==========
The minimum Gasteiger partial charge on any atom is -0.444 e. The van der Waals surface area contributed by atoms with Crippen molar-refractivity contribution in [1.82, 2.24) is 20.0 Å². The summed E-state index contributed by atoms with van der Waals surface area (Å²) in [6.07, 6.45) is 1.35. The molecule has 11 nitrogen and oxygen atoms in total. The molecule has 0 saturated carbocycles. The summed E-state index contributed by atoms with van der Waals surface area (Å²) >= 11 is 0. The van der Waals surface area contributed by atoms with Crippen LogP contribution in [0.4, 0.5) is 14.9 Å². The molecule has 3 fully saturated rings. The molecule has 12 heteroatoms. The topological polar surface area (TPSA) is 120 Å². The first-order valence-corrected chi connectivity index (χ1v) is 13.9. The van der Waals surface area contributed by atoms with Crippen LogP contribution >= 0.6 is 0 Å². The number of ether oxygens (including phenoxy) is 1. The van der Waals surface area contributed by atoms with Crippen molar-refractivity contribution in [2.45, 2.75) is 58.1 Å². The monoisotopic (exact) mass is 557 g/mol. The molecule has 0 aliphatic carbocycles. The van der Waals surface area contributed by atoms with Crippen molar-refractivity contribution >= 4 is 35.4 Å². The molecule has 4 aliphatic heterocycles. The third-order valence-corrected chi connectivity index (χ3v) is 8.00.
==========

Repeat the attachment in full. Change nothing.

The minimum Gasteiger partial charge on any atom is -0.444 e. The van der Waals surface area contributed by atoms with Crippen molar-refractivity contribution in [1.82, 2.24) is 20.0 Å². The summed E-state index contributed by atoms with van der Waals surface area (Å²) in [6.07, 6.45) is 1.35. The molecule has 11 nitrogen and oxygen atoms in total. The molecule has 0 saturated carbocycles. The summed E-state index contributed by atoms with van der Waals surface area (Å²) >= 11 is 0. The van der Waals surface area contributed by atoms with Crippen LogP contribution in [0.4, 0.5) is 14.9 Å². The molecule has 3 fully saturated rings. The molecule has 12 heteroatoms. The topological polar surface area (TPSA) is 120 Å². The first-order valence-corrected chi connectivity index (χ1v) is 13.9. The van der Waals surface area contributed by atoms with Crippen LogP contribution >= 0.6 is 0 Å². The number of ether oxygens (including phenoxy) is 1. The van der Waals surface area contributed by atoms with Crippen molar-refractivity contribution in [2.45, 2.75) is 58.1 Å². The monoisotopic (exact) mass is 557 g/mol. The molecule has 0 aliphatic carbocycles. The van der Waals surface area contributed by atoms with Crippen molar-refractivity contribution >= 4 is 35.4 Å². The molecule has 4 aliphatic heterocycles. The third-order valence-corrected chi connectivity index (χ3v) is 8.00.